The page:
'Pass-Through' Town Doesn't Pass Up History
HAVRE DE GRACE, MD -- Nobody in this town expected President-elect Obama's whistle-stop train tour to pause here today -- the slowdown was set for Edgewood, 16 miles west along the honky-tonk ribbon of U.S. Route 40 -- and it didn't.
The train moved through town around 2:45 p.m. on Saturday. It was in some ways a non-event. But many here refused to pass on their part in history nonetheless. By 1 p.m., the parking lot beside the towns' activities center was filling up with cars loaded with people waiting to see the train.
Jim Balk, 65, a retired high school teacher from Marple, Pa., and Shakuwra Randolph, 21, a Lincoln University student from Chester, Pa., drove together. "This is just one ... giant step toward a country of equal opportunity," Balk said. "One less barrier has been removed."
Along the railroad fence people began to gather with blankets, children, and flags.
The day grew colder as clouds moved in.
"I'm so very proud of [Obama]," said Tonia Blackwood, 42, "but I'm also proud of the country. He's an example of how far we've come as a country."
By 11 a.m., a small group of residents had already gathered behind the Havre de Grace Activities Center to hang banners and flags by the train tracks out back.
Helen Cayer, 74, had just taped an American flag to the goal post of the practice football field next door, when the police came and made her take it down: The field is roped off as possible emergency staging area.
Cayer and her comrades were undaunted. They hung balloons and a large Obama banner from a chain link fence outside the cordon. The wind bobbed the balloons as it whipped across the football field and the frozen ponds surrounding it.
"It's emotional just to think about the significance of it," said Charlie Vasilakis, 66, a retired Defense Department worker. "Here I am. Most of my life I behind me, yet I'm as excited for the future like I was 16 years old. I haven't felt like this since 1960."
The town’s rail station has been gone for decades, chopped down to the track bed, and trains haven’t stopped there in years. Indeed, only the old timers even recall there being a station there.
But Havre de Grace, the colonial-era settlement named by The Marquis de Lafayette and spread on the west bank of the Susquehanna River where it meets the Chesapeake Bay, still had a part to play today.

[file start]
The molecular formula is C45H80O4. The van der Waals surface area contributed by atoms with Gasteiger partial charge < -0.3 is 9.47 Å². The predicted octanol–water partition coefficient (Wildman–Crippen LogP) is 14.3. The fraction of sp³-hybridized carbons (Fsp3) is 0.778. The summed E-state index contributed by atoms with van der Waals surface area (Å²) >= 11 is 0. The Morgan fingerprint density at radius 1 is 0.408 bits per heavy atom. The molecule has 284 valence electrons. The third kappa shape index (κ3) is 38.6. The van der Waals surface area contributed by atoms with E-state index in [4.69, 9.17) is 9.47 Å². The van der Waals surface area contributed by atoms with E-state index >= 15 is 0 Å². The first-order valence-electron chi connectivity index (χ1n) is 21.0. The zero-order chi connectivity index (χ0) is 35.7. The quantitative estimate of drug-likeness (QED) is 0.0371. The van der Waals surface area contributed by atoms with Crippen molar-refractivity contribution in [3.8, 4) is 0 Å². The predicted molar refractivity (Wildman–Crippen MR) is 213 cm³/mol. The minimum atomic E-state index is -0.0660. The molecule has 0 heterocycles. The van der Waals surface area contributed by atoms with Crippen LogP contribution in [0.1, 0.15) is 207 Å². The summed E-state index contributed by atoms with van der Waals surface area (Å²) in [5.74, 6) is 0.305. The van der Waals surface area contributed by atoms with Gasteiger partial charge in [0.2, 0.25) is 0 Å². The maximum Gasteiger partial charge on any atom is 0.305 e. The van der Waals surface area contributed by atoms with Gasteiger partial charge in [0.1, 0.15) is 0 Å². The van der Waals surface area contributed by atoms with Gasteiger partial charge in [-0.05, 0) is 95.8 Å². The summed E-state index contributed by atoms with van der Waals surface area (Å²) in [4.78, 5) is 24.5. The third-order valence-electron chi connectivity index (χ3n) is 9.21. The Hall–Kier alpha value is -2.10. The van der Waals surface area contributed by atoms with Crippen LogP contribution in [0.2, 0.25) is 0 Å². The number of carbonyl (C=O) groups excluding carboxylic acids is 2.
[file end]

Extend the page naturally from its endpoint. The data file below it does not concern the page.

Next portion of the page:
Residents knew the Obama train would clatter from Perryville on the far shore, over the long, rusty swing bridge that spans the partly frozen river, where the seagulls flock and the tow boats push the gravel barges from the quarry upstream.
They knew the train would roll past city hall, the police department, and the Havre de Grace High School football stadium, "Home of the Warriors," toward the practice field, with its bright yellow goalposts on the west side of town.
And they knew the hamlet that was founded in 1782, burned by the British in 1813, and served as a last stop for escaped slaves on the underground railroad, could not be missed from the windows of the passing train.
So Cayer brought out the big cloth American flag that was used at her brother’s funeral at Arlington Cemetery 11 years ago and hung it from the porch of the clock store downtown, where you could see it from across the river in Perryville.
"I’m sure he’d be very proud to have that flying," she said.
Other residents got flags or had signs made up. Harford County Councilwoman Mary Ann Lisanti, who lives just outside town, ordered a 10-foot sign that read "Change Has Come to Havre de Grace...Welcome President Elect Obama."
All knew that they were a small town part way between the big towns of Baltimore and Wilmington, where the hoopla was. But on this frigid winter Saturday, it didn’t seem to matter.
"I think it’s another piece of history for all of us," Cayer said. "And we’re alive. We’re here, to participate. I think (Obama’s) creating something, trust, in people that we’re all safe in this country."
(This post has been updated.)
-- Michael Ruane
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